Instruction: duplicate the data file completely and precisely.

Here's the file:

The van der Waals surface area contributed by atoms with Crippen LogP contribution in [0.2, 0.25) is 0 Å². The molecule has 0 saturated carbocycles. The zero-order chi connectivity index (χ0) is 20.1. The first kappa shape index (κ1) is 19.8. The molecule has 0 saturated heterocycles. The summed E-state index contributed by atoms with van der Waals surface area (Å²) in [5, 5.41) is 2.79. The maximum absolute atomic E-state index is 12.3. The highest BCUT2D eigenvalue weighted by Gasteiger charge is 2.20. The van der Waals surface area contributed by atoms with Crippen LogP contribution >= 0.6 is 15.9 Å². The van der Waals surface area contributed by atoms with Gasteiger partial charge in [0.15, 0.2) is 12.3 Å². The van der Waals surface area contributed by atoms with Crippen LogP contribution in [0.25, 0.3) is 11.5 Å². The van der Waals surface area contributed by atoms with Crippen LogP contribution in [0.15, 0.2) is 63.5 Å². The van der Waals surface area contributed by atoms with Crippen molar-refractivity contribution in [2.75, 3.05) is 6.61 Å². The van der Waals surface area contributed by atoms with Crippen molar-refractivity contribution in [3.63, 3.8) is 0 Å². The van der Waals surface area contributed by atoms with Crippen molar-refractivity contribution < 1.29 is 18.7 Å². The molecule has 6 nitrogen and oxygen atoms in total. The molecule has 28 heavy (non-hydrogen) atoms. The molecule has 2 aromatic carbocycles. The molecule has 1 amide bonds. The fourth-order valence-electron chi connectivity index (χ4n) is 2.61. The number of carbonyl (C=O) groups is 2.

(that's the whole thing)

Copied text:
The van der Waals surface area contributed by atoms with Crippen LogP contribution in [0.2, 0.25) is 0 Å². The molecule has 0 saturated carbocycles. The zero-order chi connectivity index (χ0) is 20.1. The first kappa shape index (κ1) is 19.8. The molecule has 0 saturated heterocycles. The summed E-state index contributed by atoms with van der Waals surface area (Å²) in [5, 5.41) is 2.79. The maximum absolute atomic E-state index is 12.3. The highest BCUT2D eigenvalue weighted by Gasteiger charge is 2.20. The van der Waals surface area contributed by atoms with Crippen LogP contribution >= 0.6 is 15.9 Å². The van der Waals surface area contributed by atoms with Gasteiger partial charge in [0.15, 0.2) is 12.3 Å². The van der Waals surface area contributed by atoms with Crippen LogP contribution in [0.25, 0.3) is 11.5 Å². The van der Waals surface area contributed by atoms with Crippen LogP contribution in [0.15, 0.2) is 63.5 Å². The van der Waals surface area contributed by atoms with Crippen molar-refractivity contribution in [2.75, 3.05) is 6.61 Å². The van der Waals surface area contributed by atoms with Crippen molar-refractivity contribution in [3.63, 3.8) is 0 Å². The van der Waals surface area contributed by atoms with Crippen molar-refractivity contribution < 1.29 is 18.7 Å². The molecule has 6 nitrogen and oxygen atoms in total. The molecule has 28 heavy (non-hydrogen) atoms. The molecule has 2 aromatic carbocycles. The molecule has 1 amide bonds. The fourth-order valence-electron chi connectivity index (χ4n) is 2.61. The number of carbonyl (C=O) groups is 2.